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Interactive Slave Operations: Muslim-Christian Jewish Contracts in Thirteenth-Century Barcelona

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Medieval Mediterranean Spain saw routine interaction between all three ethnoreligious populations, most of it random and undocumented. Slave purchases constituted one such tri-ethnic situation, as exemplified in the four charters transcribed and contextualized here, from the cathedral archives of Barcelona in 1252, 1275, 1286, and 1290. Each operation moved a slave from one public and private cultural ambience to another; each involved women; each was a local, short-term transaction; and each illustrates the generalities available in our slave data base. Family, social class, economic framework, and legal context can be clarified for each transaction in turn. As corsairs scoured the seas, especially for women slaves to service the century's new patrician life-style, a Muslim slave community populated perhaps 21 percent of Barcelona households, part of a mass population interchange between Islam and Christendom, facilitated by Jewish entrepreneurs whose Hebrew signatures are on each of these early and therefore rare slave parchments.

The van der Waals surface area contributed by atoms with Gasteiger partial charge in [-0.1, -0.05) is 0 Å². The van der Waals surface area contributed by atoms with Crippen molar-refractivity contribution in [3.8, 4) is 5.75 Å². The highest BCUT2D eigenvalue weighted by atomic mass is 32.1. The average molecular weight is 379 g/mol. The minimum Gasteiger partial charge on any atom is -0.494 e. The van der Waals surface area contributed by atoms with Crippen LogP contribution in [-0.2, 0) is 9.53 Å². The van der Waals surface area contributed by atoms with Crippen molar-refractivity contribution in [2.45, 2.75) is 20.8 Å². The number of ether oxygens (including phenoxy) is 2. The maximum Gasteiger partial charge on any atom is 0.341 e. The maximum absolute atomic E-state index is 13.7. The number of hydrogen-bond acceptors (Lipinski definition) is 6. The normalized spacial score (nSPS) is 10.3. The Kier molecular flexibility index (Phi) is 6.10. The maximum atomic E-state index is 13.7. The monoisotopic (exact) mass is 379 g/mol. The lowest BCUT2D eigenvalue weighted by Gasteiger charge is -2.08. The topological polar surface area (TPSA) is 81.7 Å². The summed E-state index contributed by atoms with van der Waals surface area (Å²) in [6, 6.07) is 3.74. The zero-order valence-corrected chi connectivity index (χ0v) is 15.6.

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Affiliations: 1: UCLA


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